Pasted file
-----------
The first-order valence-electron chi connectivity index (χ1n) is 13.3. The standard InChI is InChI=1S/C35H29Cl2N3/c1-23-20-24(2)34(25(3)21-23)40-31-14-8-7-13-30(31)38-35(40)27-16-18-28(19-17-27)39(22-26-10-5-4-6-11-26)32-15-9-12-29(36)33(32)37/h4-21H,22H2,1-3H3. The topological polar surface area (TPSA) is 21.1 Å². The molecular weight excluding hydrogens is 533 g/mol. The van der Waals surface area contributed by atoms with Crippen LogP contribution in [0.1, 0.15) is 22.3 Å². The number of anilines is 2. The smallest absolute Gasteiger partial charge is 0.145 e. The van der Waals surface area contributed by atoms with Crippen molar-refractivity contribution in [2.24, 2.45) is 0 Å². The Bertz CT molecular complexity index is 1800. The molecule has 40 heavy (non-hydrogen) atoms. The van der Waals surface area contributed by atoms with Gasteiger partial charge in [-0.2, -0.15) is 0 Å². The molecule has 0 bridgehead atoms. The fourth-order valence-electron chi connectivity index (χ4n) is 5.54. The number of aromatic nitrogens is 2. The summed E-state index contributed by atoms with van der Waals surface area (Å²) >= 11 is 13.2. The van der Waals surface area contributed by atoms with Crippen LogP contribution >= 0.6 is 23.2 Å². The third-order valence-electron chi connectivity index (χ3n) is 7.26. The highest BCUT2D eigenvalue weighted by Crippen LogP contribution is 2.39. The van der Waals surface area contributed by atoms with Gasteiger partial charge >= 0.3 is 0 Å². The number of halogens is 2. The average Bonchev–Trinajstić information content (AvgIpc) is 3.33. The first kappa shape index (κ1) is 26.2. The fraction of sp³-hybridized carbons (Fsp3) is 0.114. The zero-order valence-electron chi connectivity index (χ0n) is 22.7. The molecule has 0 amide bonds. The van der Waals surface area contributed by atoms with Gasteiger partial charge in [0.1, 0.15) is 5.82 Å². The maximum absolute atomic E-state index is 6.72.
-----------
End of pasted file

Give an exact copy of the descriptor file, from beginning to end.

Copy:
The first-order valence-electron chi connectivity index (χ1n) is 13.3. The standard InChI is InChI=1S/C35H29Cl2N3/c1-23-20-24(2)34(25(3)21-23)40-31-14-8-7-13-30(31)38-35(40)27-16-18-28(19-17-27)39(22-26-10-5-4-6-11-26)32-15-9-12-29(36)33(32)37/h4-21H,22H2,1-3H3. The topological polar surface area (TPSA) is 21.1 Å². The molecular weight excluding hydrogens is 533 g/mol. The van der Waals surface area contributed by atoms with Crippen LogP contribution in [0.1, 0.15) is 22.3 Å². The number of anilines is 2. The smallest absolute Gasteiger partial charge is 0.145 e. The van der Waals surface area contributed by atoms with Crippen molar-refractivity contribution in [2.24, 2.45) is 0 Å². The Bertz CT molecular complexity index is 1800. The molecule has 40 heavy (non-hydrogen) atoms. The van der Waals surface area contributed by atoms with Gasteiger partial charge in [-0.2, -0.15) is 0 Å². The molecule has 0 bridgehead atoms. The fourth-order valence-electron chi connectivity index (χ4n) is 5.54. The number of aromatic nitrogens is 2. The summed E-state index contributed by atoms with van der Waals surface area (Å²) >= 11 is 13.2. The van der Waals surface area contributed by atoms with Crippen LogP contribution >= 0.6 is 23.2 Å². The third-order valence-electron chi connectivity index (χ3n) is 7.26. The highest BCUT2D eigenvalue weighted by Crippen LogP contribution is 2.39. The van der Waals surface area contributed by atoms with Gasteiger partial charge >= 0.3 is 0 Å². The number of halogens is 2. The average Bonchev–Trinajstić information content (AvgIpc) is 3.33. The first kappa shape index (κ1) is 26.2. The fraction of sp³-hybridized carbons (Fsp3) is 0.114. The zero-order valence-electron chi connectivity index (χ0n) is 22.7. The molecule has 0 amide bonds. The van der Waals surface area contributed by atoms with Gasteiger partial charge in [0.1, 0.15) is 5.82 Å². The maximum absolute atomic E-state index is 6.72.